Monday morning, the disciples came barreling into my house: “Thomas, we were in the upper room. We locked the doors for protection. Yet, all of a sudden, Jesus appeared saying ‘Peace, Shalom.’ Then he showed us his hands. There were scars where the nails had been. He pulled back his tunic and showed us where the spear penetrated his side. But he wasn’t weak or sick or dying. He was alive. Jesus is risen from the dead!”

“I don’t believe it.” “I don’t believe a word of it. You’re hallucinating and seeing only what you want to see. Jesus is dead. I saw him die. Guys, he’s dead, and the sooner you accept that fact, the better off you’ll be. Give it up!” Peter pleaded with me. “Thomas, I saw him myself, I tell you, and he was as real as you are!”

With an edgy, icy, cynical, angry, unbelieving tone:  I emphatically said: “Unless I see the nail marks in his hands and put my hand into his side, I will not believe it.” But over the next week my anger, despair, and disillusionment subsided. My life was about the change in an incredible way.

Transition: I was on the road to a despairing, cynical unbelief but Jesus rescued me. Let me tell you about the night when Jesus challenged me to “stop becoming an unbeliever and become a believer.”

THOMAS THE BELIEVER: The day my life changed forever. – It was Sunday night – one week after Jesus’ purported resurrection. I was eating with my friends in the same locked room. Suddenly, Jesus stood among us and greeted us, “Shalom, peace be with you.”

All the blood drained from my face. For a minute I thought I was going to faint. Jesus turned to me and spoke without any hint of ill will or frustration, “Put your finger here, see my hands.” Jesus holds out his scarred hands for me to examine. I initially recoil and step back. Jesus begins to open his outer garment and says, “Reach out your hand and put it into my side. Stop doubting and believe.” Then, Jesus reaches out and put a hand on my shoulder. Then all I could do was fall on my knees and proclaim, “My Lord and my God!”

What are the practical Implications from my life? What can you learn from a doubter like me? 

What was it about Jesus that dissolved my doubts into a living, vibrant faith in my Lord? Basically five things: What I saw, what I heard, what I said, what I didn’t do and what I did.

WHAT I SAW – Oh the remarkable evidence that our Lord supplied us of His resurrection. He graciously appealed to our senses. He showed us “His hands and His side.” He exhorted us to see and test that he had a real body and was not just a disembodied spirit. “Handle Me and see,” were His words, — a spirit has not flesh and bone, as you see Me have.”

WHAT I HEARD – The way He spoke to us upon His resurrection. “Peace” and not blame—“peace” and not fault-finding—“peace” and not rebuke–was the first word which I heard from my Master’s lips after His resurrection. He could have rebuked me sharply, but he dealt very gently with me. My life is a testimony to how kind and merciful Christ is to those who doubt. Jesus bears with the infirmities of all His people. How do you respond to people when their faith is feeble and their love is cold?

Remember my case and be compassionate and tender. Our Lord has many weak children in His family, many dull pupils in His school, many raw soldiers in His army, many lame sheep in His flock. Yet He bears with them all, and casts none away. Happy is that Christian who has learned to deal likewise with his brothers.

Secondly, it was absolutely startling to hear Jesus quote my very words. Jesus challenged me to take the test that I had suggested.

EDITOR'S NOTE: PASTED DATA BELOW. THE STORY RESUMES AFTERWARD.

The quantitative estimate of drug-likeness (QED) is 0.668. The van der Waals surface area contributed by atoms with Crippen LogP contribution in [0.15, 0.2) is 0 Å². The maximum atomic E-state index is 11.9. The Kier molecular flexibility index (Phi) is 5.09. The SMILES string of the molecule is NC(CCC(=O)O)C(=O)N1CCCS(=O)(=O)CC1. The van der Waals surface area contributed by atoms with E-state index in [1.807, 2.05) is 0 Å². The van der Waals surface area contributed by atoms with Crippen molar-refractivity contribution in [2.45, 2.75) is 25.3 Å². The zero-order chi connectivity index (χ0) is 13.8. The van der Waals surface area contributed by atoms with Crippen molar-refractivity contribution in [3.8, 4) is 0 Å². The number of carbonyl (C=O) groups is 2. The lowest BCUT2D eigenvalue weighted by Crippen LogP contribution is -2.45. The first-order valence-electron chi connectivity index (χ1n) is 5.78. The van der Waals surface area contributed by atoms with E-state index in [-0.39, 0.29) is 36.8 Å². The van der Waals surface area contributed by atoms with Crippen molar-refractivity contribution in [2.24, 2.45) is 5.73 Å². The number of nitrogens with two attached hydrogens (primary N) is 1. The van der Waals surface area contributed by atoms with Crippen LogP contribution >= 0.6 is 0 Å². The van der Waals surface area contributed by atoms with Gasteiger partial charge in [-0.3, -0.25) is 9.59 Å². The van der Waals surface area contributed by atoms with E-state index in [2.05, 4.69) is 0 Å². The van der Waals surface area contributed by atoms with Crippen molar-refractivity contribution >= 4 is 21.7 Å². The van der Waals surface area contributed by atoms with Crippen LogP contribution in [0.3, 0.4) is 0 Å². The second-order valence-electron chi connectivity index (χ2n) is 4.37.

WHAT I SAID.  Don’t miss the lesson I learned that day: Jesus did not rebuke me or prohibit me from calling him God.  For me, the bodily resurrection of Jesus proved His divinity. The Apostle Paul would say to you this day of resurrection: Christ Jesus… “was declared to be the Son of God in power according to the Spirit of holiness by his resurrection from the dead.”

Some claim that my confession of faith is the greatest recorded in the Bible. However, you need to know that my confession was weak in that it depended on sight. Remember Jesus words to me, “Because you have seen me, you have believed. Blessed are those who have not seen and yet have believed.”

Faith which results from seeing is good; but faith which results from hearing is more excellent. Blessing is promised to those who come to faith without the aid of sight. The Apostle Peter writes in I Peter 1:8-9: “Though you have not seen him, you love him. Though you do not now see him, you believe in him and rejoice with joy that is inexpressible and filled with glory, obtaining the outcome of your faith, the salvation of your souls.”

Have you personally believed? Have you come to a place in your life where you call Jesus your Lord and your God? Faith is not taking a blind leap in the dark. I come to you this morning as an eyewitness to the resurrection of Jesus. My own skepticism and unbelief ought to serve as testimony that the resurrection of Jesus was not an illusion induced by wishful thinking. IT HAPPENED.

Why does it matter? We daily rest our sinful souls on Christ alone with confidence, as one who is perfect man as well as perfect God. He is man, and therefore can be touched with the feeling of our infirmities. He is God, and therefore is “able to save to the uttermost all who come to God through Him.” Those of you who look to Jesus by faith, and can say with me, “My Lord and my God” have no cause for fear in this life or the next.

WHAT I DIDN’T DO. I was absent the first time that Jesus appeared to the disciples after His resurrection, and consequently I missed a blessing. Mark well how much Christians may lose by not regularly attending the public assemblies of God’s people. I was shut out in the cold chill of unbelief, while others were warmed and filled with an encounter with the resurrected, living Christ.